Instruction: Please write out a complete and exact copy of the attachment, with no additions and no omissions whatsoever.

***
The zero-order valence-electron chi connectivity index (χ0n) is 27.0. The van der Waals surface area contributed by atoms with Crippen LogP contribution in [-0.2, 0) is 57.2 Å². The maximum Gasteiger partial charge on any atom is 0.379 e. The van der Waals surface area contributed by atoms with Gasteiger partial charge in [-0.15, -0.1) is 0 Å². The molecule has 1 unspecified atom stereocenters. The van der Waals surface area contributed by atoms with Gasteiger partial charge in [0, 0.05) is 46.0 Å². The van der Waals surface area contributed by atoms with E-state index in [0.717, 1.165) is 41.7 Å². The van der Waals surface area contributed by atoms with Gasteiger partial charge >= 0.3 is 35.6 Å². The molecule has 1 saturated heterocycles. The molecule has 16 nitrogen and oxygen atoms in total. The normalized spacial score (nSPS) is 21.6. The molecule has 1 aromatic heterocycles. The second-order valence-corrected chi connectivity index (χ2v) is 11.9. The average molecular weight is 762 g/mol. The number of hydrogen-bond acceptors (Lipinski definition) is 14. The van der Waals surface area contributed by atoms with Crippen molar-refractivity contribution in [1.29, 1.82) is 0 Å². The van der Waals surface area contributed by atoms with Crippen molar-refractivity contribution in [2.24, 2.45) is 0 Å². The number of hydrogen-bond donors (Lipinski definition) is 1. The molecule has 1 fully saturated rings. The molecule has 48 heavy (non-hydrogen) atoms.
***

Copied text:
The zero-order valence-electron chi connectivity index (χ0n) is 27.0. The van der Waals surface area contributed by atoms with Crippen LogP contribution in [-0.2, 0) is 57.2 Å². The maximum Gasteiger partial charge on any atom is 0.379 e. The van der Waals surface area contributed by atoms with Gasteiger partial charge in [-0.15, -0.1) is 0 Å². The molecule has 1 unspecified atom stereocenters. The van der Waals surface area contributed by atoms with Gasteiger partial charge in [0, 0.05) is 46.0 Å². The van der Waals surface area contributed by atoms with E-state index in [0.717, 1.165) is 41.7 Å². The van der Waals surface area contributed by atoms with Gasteiger partial charge >= 0.3 is 35.6 Å². The molecule has 1 saturated heterocycles. The molecule has 16 nitrogen and oxygen atoms in total. The normalized spacial score (nSPS) is 21.6. The molecule has 1 aromatic heterocycles. The second-order valence-corrected chi connectivity index (χ2v) is 11.9. The average molecular weight is 762 g/mol. The number of hydrogen-bond acceptors (Lipinski definition) is 14. The van der Waals surface area contributed by atoms with Crippen molar-refractivity contribution in [1.29, 1.82) is 0 Å². The van der Waals surface area contributed by atoms with Crippen molar-refractivity contribution in [2.24, 2.45) is 0 Å². The number of hydrogen-bond donors (Lipinski definition) is 1. The molecule has 1 fully saturated rings. The molecule has 48 heavy (non-hydrogen) atoms.